Thursday, January 20, 2011
“The Vast Majority Of This Contraction Of Credit Availability To American Industry Has Been By The Larger Banks”
Dennis Santiago - CEO and Managing Director of Institutional Risk Analytics (Chris Whalen's company) - notes:
The really shocking numbers are in the unused line of credit commitments of banks to U.S. business. This is the canary number I like to look at because it is a direct expression of banking and finance confidence in Main Street industry. It's gone from $92 billion in Dec -2007 to just $24 billion as of Sep-2010. More importantly, the vast majority of this contraction of credit availability to American industry has been by the larger banks, C&I LOC from $87B down to $18.8B by the institutions with assets over $10B. Poof!
This once again confirms what I have been saying for years: the giant banks are causing most of the credit contraction.
As I wrote in 2009:
Fortune pointed out in February that smaller banks are stepping in to fill the lending void left by the giant banks' current hesitancy to make loans. Indeed, the article points out that the only reason that smaller banks haven't been able to expand and thrive is that the too-big-to-fails have decreased competition:I showed in January 2010 that part of the reason small banks are loaning more than big banks is that - while small banks still focus on traditional banking - very little of the big banks' business these days is from traditional banking functions. For example, far less than one-tenth of Bank of America's overall assets come from traditional banking functions.
Growth for the nation's smaller banks represents a reversal of trends from the last twenty years, when the biggest banks got much bigger and many of the smallest players were gobbled up or driven under...
As big banks struggle to find a way forward and rising loan losses threaten to punish poorly run banks of all sizes, smaller but well capitalized institutions have a long-awaited chance to expand.
BusinessWeek noted in January:As big banks struggle, community banks are stepping in to offer loans and lines of credit to small business owners...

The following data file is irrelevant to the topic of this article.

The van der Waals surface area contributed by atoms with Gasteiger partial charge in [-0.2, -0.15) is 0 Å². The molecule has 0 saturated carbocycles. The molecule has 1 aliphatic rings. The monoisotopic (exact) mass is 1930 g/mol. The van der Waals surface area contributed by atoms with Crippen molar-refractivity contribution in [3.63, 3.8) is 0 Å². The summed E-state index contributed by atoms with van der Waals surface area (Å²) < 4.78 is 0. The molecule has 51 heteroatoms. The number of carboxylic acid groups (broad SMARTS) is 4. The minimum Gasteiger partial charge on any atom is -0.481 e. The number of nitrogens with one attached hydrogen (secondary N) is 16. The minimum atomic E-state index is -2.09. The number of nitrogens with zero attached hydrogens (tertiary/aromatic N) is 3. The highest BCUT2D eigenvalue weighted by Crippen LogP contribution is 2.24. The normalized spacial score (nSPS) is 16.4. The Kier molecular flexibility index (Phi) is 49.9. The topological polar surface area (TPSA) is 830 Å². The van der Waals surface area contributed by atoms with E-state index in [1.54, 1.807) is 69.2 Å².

At a congressional hearing on small business and the economic recovery earlier this month, economist Paul Merski, of the Independent Community Bankers of America, a Washington (D.C.) trade group, told lawmakers that community banks make 20% of all small-business loans, even though they represent only about 12% of all bank assets. Furthermore, he said that about 50% of all small-business loans under $100,000 are made by community banks...
Indeed, for the past two years, small-business lending among community banks has grown at a faster rate than from larger institutions, according to Aite Group, a Boston banking consultancy. "Community banks are quickly taking on more market share not only from the top five banks but from some of the regional banks," says Christine Barry, Aite's research director. "They are focusing more attention on small businesses than before. They are seeing revenue opportunities and deploying the right solutions in place to serve these customers."
And Fed Governor Daniel K. Tarullo said in June:The importance of traditional financial intermediation services, and hence of the smaller banks that typically specialize in providing those services, tends to increase during times of financial stress. Indeed, the crisis has highlighted the important continuing role of community banks...
For example, while the number of credit unions has declined by 42 percent since 1989, credit union deposits have more than quadrupled, and credit unions have increased their share of national deposits from 4.7 percent to 8.5 percent. In addition, some credit unions have shifted from the traditional membership based on a common interest to membership that encompasses anyone who lives or works within one or more local banking markets. In the last few years, some credit unions have also moved beyond their traditional focus on consumer services to provide services to small businesses, increasing the extent to which they compete with community banks.
I reported last March:
Thomas M. Hoenig - president of the Federal Reserve Bank of Kansas City and the current longest-serving regional Fed chief - said in a speech at a U.S. Chamber of Commerce summit in Washington:During the recent financial crisis, losses quickly depleted the capital of these large, over-leveraged companies. As expected, these firms were rescued using government funds from the Troubled Asset Relief Program (TARP). The result was an immediate reduction in lending to Main Street, as the financial institutions tried to rebuild their capital. Although these institutions have raised substantial amounts of new capital, much of it has been used to repay the TARP funds instead of supporting new lending.
On the other hand, Hoenig pointed out:In 2009, 45 percent of banks with assets under $1 billion increased their business lending.
45% is about 45% more than the amount of increased lending by the too big to fails.
And I noted last April:
Break up the big banks, so the smaller banks have room to grow and lend more.
USA Today points out:
Banks that received federal assistance during the financial crisis reduced lending more aggressively and gave bigger pay raises to employees than institutions that didn't get aid, a USA TODAY/American University review found.
• Lending fell. The amount of loans outstanding to businesses and individuals fell 9.1% for the 12 months ending Sept. 30, 2009, at banks that participated in TARP compared with a 6.2% drop at banks that didn't.